“We’ve been fascinated by the sound mirrors that are on the south coast of England for a while now and were very pleased to know that Sapphire [Goss] shared our interest in these decaying, monolithic sculptures!” The KVB explain in press notes. “In fact, they were part of the inspiration for Unity’s album cover. It was great to finally visit one in real life,despite the wind and rain that came with filming there. For us, Sapphire’s dreamlike, analogue aesthetic feels like the perfect complement to Unbound’s hazy sound.”

“The video took the album cover imagery as the starting point, and the band were keen to use the sound mirrors- strange monolithic listening structures along the coastline, made obsolete by radar almost as soon as they were built,” Sapphire Goss adds. “The video reanimates these eerie monuments, showing them pulse out mysterious signals of light and colour. The film is made using a mix of analogue & digital effects- lenticular 3D & stereo loops shot on an 80s Nimslo (35mm) and an old Mamiya passport lens attachment that freeze moments in time & dance around them spatially, adding to the uncanny feeling.”

New Video: Los Bitchos Play a Surreal Game Show in New Visual for Trippy “Good to Go”

Rising, London-based instrumental act Los Bichos — Australia-born, London-based Serra Petale (guitar); Uruguay-born, London-based Agustina Ruiz (keytar); Sweden-born, London-based Josefine Jonsson (bass) and London-born and-based Nic Crawshaw (drums) — features individual members with different upbringings, who have developed a unique, retro-futuristic sound that blends elements of Peruvian chicha, Argentine cumbia, Turkish psych and surf rock, as well the music each individual member grew up with: The Uruguayan-born Ruiz had a Latin-American music collection that the members of the band fell in love with. The Swedish-born Jonsson “brings a touch of out of control pop,” her bandmates often joke. And the London-born Crawshaw played in a number of local punk bands before joining Los Bitchos. “Coming from all these different places,” Serra Petale says, “it means we’re not stuck in one genre and we can rip up the rulebook a bit when it comes to our influences.”

The band can trace its own origins through its members meeting at all-night house parties or through various friends. The London-based outfit’s highly anticipated Alex Kapranos-produced full-length debut,  Let The Festivities Begin! is slated for a February 4, 2022 release through City Slang Records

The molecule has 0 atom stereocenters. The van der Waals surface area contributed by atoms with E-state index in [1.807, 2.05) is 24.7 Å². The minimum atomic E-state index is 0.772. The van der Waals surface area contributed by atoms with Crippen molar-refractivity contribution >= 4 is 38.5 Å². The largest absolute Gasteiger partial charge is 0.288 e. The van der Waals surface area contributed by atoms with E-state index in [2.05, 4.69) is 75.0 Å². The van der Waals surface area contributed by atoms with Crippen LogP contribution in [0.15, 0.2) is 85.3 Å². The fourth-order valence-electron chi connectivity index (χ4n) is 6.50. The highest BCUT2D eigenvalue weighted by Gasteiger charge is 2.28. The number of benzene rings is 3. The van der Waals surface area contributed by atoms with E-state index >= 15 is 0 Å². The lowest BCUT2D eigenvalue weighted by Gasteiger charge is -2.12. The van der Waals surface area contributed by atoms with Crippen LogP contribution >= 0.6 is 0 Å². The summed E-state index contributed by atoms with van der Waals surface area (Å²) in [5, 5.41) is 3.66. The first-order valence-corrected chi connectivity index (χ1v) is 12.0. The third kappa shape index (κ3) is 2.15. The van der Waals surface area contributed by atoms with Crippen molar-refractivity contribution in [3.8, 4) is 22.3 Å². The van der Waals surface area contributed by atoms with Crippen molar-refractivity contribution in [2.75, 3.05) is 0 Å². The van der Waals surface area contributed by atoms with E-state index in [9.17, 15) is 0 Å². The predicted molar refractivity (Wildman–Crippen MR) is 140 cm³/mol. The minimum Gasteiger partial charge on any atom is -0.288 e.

Recorded at Gallery Studios, Let The Festivities Begin! further establishes Los Bitchos’ reputation for crafting maximalist and Technicolor, instrumental party jams with a cinematic quality. The celebratory title is something you might say while toasting dear friends, families and even strangers at the end of this horrible period to usher in a period of carefree debauchery. “It’s about being together and having a really good time,” Los Bitchos say in press notes.

Last month, I wrote about “Las Panteras” a funky, mind-bending jam featuring shimmering synths bongos, cowbell, cabasa and wiry post punk meets Nile Rodgers and surf rock-like guitars and a sinuous bass line. “Good to Go,” Let The Festivities Begin!‘s second and latest single is another mind-bending, genre-blurring composition: Starting with a decidedly Western-tinged intro with shimmering and twangy and reverb-drenched guitar, the composition quickly turns into a trippy yet chilled out Latin funk meets Turkish psych affair with glistening synths, handclaps and a blazing guitar solo.

Directed and edited by Tom Mitchell, the recently released video for “Good to Go” continues the story began with the visual for “Las Panteras” left off: Los Bitchos have been arrested in their battle against their arch nemesis Los Panteras. The video features album producer and Franz Ferdinand frontman Alex Kapranos as a game show host meets trial judge from hell. The members of the band are trapped in this surreal game show meets court show, where they literally spin a wheel of fortune for their very freedom.

Trapped in a surreal courtroom gameshow and spinning the wheel of fortune for our freedom. This song has always made us think of a ‘70s game show with its light, fun mood coupled with an intriguing western style intro,” the rising London-based act explain in press notes. “We got all our friends to be our jury and our producer Alex to host/judge the show. We had so much fun making this video.” 

New Video: French Artist Haya The Hellcat Takes Viewers on a Tour of Paris in Trippy Visual for Punchy “Histoire De Se Revoir”

Haya The Hellcat is a Nancy, France-based singer/songwriter and multi-instrumentalist, who writes and records out of a basement studio of an artists’ house called AXLV — All Exclusive. The Nancy-based artist grew up spitting his time between Reunion Island and France, where he studied music and began writing instrumentals when he turned 14. When he turned 26, the emerging French singer/songwriter and multi-instrumentalist began writing his own lyrics — and recording material singing his own lyrics.

The Nancy- based artist’s debut EP Quarante-Six Kilomètres Dans Les Sable was released earlier this month, and the EP touches upon several themes including travel, emotions and others. The EP’s latest single “Histoire De Se Revoir” is a decidedly post-punk influenced tune centered around a punchy and propulsive bass line, shimmering guitars, plaintive vocals and a razor sharp hook. Interestingly, the song sees the French artist deftly balancing wistful nostalgia with a breezy, radio friendly accessibility.

The recently released, gorgeously shot black and white visual for “Histoire De Se Revoir” follows Haya The Hellcat through Paris — sometimes forward, sometimes backward.